The media coverage of the search and rescue effort for the five people onboard the 21-foot, unregulated submersible Titan, owned by OceanGate, has been wall-to-wall. Global news organisations such as the BBC running 24/7 live coverage on its website, which was at time of writing being viewed live by over 39,000 people.
A huge search operation is underway involving both the US and Canadian Coastguards, with vessels, aircraft and ROVs, from both the commercial industry and national authorities, involved covering an area of over 10,000 sq miles.
In between the updates in our inbox from the US Coast Guard (USCG), including press conference invites, there have been two short press releases about a crew member who was lost overboard from a bulk carrier vessel 14 miles off the coast of Point Conception, California.
On 20 June at around 5am US Coast Guard Sector Los Angeles – Long Beach Command Center watchstanders received a report of a crewmember who went overboard from the African Cardinal.
An Urgent Marine Information Broadcast (UMIB) was made, and a search and rescue operation launched involving a MH-65 Dolphin helicopter rescue crew, a small crew boat, and a Coastguard cutter Robert Ward.
Nearly 15 hours later in an operation that covered over 200 sq miles the search was suspended.
“We extend our deepest sympathies to this crewmember's friends and family," said Chief Warrant Officer John Rose, search and rescue mission coordinator at Sector Los Angeles/Long Beach. "The decision to suspend an active search is never easy and is only made after exhaustive efforts to find the missing person."
It is a sad conclusion to a search and rescue operation that will leave a grieving family of a seafarer with a lack of closure. It is also something that is also sadly all too familiar in the world of seafaring and like many such incidents has gone unnoticed in the media apart from a few short stories from local news outlets.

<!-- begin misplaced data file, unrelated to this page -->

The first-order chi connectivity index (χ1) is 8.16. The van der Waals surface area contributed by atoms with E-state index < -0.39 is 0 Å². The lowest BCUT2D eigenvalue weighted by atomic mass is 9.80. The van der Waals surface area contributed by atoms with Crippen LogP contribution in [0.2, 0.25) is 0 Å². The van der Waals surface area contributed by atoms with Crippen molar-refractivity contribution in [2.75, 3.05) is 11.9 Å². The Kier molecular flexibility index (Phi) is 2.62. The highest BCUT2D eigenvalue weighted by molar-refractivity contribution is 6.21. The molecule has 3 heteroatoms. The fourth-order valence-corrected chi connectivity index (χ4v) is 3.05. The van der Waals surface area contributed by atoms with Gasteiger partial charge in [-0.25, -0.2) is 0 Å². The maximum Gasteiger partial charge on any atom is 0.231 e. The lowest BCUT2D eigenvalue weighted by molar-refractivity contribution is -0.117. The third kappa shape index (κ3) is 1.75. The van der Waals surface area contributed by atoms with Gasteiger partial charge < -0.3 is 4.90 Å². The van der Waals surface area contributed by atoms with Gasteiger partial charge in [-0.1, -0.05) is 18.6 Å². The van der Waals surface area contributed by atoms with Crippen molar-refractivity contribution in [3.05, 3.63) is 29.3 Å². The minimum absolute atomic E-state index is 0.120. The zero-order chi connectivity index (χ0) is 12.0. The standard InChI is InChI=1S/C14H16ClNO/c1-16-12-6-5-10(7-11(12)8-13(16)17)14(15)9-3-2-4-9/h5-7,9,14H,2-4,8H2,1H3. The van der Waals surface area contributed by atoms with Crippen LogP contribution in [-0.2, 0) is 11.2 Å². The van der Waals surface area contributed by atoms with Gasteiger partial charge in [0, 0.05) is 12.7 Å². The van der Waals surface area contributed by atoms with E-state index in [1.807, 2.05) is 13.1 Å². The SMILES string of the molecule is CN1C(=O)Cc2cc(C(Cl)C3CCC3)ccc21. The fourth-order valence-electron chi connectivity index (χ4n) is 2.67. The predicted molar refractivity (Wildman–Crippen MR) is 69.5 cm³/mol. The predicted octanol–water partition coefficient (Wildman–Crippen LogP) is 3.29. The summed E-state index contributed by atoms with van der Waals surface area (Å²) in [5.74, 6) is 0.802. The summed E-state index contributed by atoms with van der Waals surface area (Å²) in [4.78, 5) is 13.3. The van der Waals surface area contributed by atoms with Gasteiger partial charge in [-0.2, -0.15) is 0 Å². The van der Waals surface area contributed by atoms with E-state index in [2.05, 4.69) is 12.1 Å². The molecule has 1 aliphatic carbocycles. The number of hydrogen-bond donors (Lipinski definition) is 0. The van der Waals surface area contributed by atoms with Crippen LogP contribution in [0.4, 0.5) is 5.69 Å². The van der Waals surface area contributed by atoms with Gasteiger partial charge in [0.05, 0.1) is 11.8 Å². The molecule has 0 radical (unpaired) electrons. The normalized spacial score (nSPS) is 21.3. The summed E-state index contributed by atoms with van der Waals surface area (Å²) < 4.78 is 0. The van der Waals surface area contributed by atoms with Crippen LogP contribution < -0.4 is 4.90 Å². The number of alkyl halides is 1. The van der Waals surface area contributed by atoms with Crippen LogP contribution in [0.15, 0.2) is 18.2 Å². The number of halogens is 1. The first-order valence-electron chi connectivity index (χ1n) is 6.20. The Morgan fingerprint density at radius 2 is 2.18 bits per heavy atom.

It is in sharp contrast to the frenzy of coverage around the missing submersible Titan and its five passengers and crew. Those onboard the Titan are essentially on a highly expensive excursion to the wreck of the Titanic, while the seafarer who fell overboard the African Cardinal was working to keep global trade flowing on a voyage between Shanghai and Los Angeles.
We know little of the circumstances that led to the seafarer falling overboard, or even their identity, but we do know that the 61,226 dwt, Panama-flagged, African Cardinal, was classed with ClassNK, had up-to-date Safety Management Certification from the same Recognised Organisation, and undergone multiple port state control inspections in the vessel’s five-year lifetime.
This contrasts with the unclassed submersible Titan about which there have been serious questions about the safety of the vessel, including a court case involving OceanGate’s former director of marine operations, David Lochridge, and letter of “unanimous concern” from members of the Marine Technology Society in 2018.
Clearly the Titan search and rescue situation is a captivating story and everyone hopes that it ends well.
But as we approach the International Day of the Seafarer on 25 June spare a thought for the hundreds of thousands crew on board merchant vessels that daily risk their lives on the world’s oceans to keep global trade flowing, and the missing seafarer from the African Cardinal and their family.
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